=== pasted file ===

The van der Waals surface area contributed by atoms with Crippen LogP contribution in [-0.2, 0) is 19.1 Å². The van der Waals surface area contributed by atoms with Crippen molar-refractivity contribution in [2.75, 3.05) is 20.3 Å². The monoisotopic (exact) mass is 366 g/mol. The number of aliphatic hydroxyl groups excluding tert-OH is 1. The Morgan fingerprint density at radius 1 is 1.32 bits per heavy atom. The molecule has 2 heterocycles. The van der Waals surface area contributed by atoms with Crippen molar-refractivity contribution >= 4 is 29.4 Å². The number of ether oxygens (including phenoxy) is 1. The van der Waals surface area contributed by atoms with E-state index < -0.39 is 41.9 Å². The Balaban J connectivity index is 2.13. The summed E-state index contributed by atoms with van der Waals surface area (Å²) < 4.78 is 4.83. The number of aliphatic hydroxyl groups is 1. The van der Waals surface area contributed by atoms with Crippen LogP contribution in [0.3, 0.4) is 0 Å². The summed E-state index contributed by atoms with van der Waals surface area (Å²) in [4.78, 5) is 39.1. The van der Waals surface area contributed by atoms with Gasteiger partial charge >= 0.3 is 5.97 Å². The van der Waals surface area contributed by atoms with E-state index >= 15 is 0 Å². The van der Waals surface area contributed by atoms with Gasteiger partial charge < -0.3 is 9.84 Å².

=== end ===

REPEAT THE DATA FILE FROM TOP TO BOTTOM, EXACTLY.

The van der Waals surface area contributed by atoms with Crippen LogP contribution in [-0.2, 0) is 19.1 Å². The van der Waals surface area contributed by atoms with Crippen molar-refractivity contribution in [2.75, 3.05) is 20.3 Å². The monoisotopic (exact) mass is 366 g/mol. The number of aliphatic hydroxyl groups excluding tert-OH is 1. The Morgan fingerprint density at radius 1 is 1.32 bits per heavy atom. The molecule has 2 heterocycles. The van der Waals surface area contributed by atoms with Crippen molar-refractivity contribution >= 4 is 29.4 Å². The number of ether oxygens (including phenoxy) is 1. The van der Waals surface area contributed by atoms with E-state index < -0.39 is 41.9 Å². The Balaban J connectivity index is 2.13. The summed E-state index contributed by atoms with van der Waals surface area (Å²) < 4.78 is 4.83. The number of aliphatic hydroxyl groups is 1. The van der Waals surface area contributed by atoms with Crippen LogP contribution in [0.3, 0.4) is 0 Å². The summed E-state index contributed by atoms with van der Waals surface area (Å²) in [4.78, 5) is 39.1. The van der Waals surface area contributed by atoms with Gasteiger partial charge >= 0.3 is 5.97 Å². The van der Waals surface area contributed by atoms with E-state index >= 15 is 0 Å². The van der Waals surface area contributed by atoms with Gasteiger partial charge < -0.3 is 9.84 Å².